Just this week, John McCain was accused of another adulterous affair, this time with a lobbyist for whom he may have done special legislative favors.
Just this week, John McCain was accused of another adulterous affair, this time with a lobbyist for whom he may have done special legislative favors. Naturally, the McCain campaign responded this afternoon with the next logical step in crisis management: exploiting the controversy for a quick buck.
John McCain’s presidential campaign wasted no time taking advantage of an article in the New York Times which portrayed a relationship with a female lobbyist that troubled his advisers nearly a decade ago.
The article “is particularly disgusting – an un-sourced hit-and-run smear campaign designed to distract from the issues at stake in this election,” McCain’s campaign manager, Rick Davis, wrote in an e-mail to supporters Thursday afternoon.
The very silly fundraising letter, which should insult the intelligence of even the most sycophantic Republican donor, went on to argue “the liberal establishment and their [sic] allies at the New York Times” went on the “attack” because McCain is just now “locking up” the GOP nomination. (Wouldn’t it be great if the “liberal establishment” really could just order up critical exposes in the NYT?) That the NYT investigation began three months ago would only detract from the sales pitch.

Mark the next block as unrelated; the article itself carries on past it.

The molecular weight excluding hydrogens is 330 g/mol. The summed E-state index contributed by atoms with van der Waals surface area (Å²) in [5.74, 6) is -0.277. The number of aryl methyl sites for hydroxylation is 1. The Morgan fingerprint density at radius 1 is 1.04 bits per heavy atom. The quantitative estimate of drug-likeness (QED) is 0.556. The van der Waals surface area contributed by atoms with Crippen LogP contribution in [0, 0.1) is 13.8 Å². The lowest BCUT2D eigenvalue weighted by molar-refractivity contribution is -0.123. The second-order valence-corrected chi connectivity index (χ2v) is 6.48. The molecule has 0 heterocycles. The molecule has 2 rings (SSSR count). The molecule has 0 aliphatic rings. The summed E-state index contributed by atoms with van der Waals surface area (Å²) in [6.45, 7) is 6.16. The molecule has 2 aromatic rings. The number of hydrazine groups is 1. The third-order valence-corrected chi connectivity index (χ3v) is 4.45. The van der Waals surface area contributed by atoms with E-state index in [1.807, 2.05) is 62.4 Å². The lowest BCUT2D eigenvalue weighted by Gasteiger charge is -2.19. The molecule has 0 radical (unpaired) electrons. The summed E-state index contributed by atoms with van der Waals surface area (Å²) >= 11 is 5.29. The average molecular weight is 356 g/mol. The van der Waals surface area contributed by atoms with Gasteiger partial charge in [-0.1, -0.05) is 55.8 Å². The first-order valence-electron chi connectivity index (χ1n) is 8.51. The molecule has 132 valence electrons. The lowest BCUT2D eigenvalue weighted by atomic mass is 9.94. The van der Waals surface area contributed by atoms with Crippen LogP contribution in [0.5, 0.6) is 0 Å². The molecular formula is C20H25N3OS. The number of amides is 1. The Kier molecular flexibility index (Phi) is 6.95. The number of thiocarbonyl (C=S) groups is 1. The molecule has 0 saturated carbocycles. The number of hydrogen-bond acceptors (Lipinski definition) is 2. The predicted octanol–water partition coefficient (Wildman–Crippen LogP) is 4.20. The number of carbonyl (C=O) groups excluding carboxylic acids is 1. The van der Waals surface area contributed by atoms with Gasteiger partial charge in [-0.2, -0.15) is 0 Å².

The same letter went on to argue, “With John McCain leading a number of general-election polls against Barack Obama and Hillary Clinton, the New York Times knew the time to attack was now, and they did.” Besides sounding paranoid, can the McCain campaign really identify “a number of general-election polls” in which McCain leads Obama? Because I’ve looked, and they don’t to appear to exist outside the Republican campaign’s fervent imagination.